Imagine you’re shopping online for a new couch. You may be considering two or three options, and unfortunately you can’t try them out for yourself. Chances are you’re reading reviews before making your final decision. (Who doesn’t?)
According to the product reviews, option one has a 4.5-star rating with over a thousand reviews, and option two has a 2-star rating with only 30 reviews. Which one do you decide to purchase?
The winner is most likely option one — unless you’re a risk-taker, of course! This is called social proof, and you may not even realize how much you rely on it. It’s basically the idea that if other people think something is cool, you probably will too.
Did you know? 93.4% of online shoppers rely on customer reviews when they aren’t familiar with a brand, and 93% won’t even purchase until reading reviews.
Some people view social proof as a psychological phenomenon — the assumption that the actions or opinions of others demonstrate the correct behaviour for a given circumstance. Social proof is particularly present in situations where people are unable to determine the “correct” course of action, so they look to others for guidance. Think about how many times you’ve done this personally and you’ll know that social proof influences way more way than just your shopping habits.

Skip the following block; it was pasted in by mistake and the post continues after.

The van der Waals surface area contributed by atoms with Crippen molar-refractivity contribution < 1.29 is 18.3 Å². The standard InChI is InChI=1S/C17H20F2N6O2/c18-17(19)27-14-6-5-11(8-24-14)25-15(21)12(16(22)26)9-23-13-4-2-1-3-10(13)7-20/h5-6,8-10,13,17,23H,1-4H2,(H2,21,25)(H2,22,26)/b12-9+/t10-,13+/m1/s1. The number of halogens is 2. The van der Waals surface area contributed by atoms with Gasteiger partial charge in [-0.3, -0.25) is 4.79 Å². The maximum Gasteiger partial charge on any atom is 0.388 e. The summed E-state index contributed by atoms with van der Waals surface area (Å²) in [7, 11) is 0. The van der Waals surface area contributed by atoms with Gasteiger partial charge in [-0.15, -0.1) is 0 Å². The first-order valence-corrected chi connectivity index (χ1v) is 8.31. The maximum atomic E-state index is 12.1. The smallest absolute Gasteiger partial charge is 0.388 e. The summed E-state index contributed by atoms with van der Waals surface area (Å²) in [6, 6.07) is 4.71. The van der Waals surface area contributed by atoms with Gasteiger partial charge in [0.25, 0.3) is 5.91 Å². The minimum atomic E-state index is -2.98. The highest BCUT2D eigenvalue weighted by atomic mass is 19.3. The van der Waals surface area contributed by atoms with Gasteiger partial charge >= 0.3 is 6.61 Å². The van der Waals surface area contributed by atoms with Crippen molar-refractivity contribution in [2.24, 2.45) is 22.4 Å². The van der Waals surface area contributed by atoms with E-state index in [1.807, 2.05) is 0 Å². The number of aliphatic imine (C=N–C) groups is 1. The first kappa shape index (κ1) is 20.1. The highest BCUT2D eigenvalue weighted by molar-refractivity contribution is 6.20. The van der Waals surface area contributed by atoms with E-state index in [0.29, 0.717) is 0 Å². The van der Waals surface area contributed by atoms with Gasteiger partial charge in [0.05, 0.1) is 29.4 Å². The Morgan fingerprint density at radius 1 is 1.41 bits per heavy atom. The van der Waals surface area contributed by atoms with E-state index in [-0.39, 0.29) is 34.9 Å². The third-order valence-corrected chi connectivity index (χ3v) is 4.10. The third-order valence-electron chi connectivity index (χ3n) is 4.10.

Whether it’s buying something based on review count and experience, or a service based on a friend’s recommendation, social proof is a justification and affirmation process you’re already engaged in, likely every day.
Different kinds of social proof include:
When people shop, they look for reviews and recommendations from other customers who’ve purchased or used the product or service themselves. People are more likely to hit the checkout button if they see others love and approve of the product. They’re more likely to take the next step and ask about your service when they see other people have had great experiences.
Social proof helps people trust you more quickly, while improving your reputation and increasing sales to new or returning customers.
On the other hand, social proof can negatively affect your business, too. If you’re selling a product or service that has problems or doesn’t deliver on its promises, social proof can backfire and decrease your business sales dramatically.
If your business has ever had customers, the hardest part is already done! You’ve sold your product or service — now you just need to ask these customers to review it. You should start by determining what you want to know from clients and creating a set of questions for them to answer. These may include…
To gather these answers, you can communicate with your clients through email or an online form on your website. You can also prompt your website visitors to complete a Google review. Make it easy and efficient for customers to review you, and consider offering a small incentive to current clients.
Improving your brand reputation starts with social proofing. Your customers will feel confident spending their money on your brand knowing that other people have, too!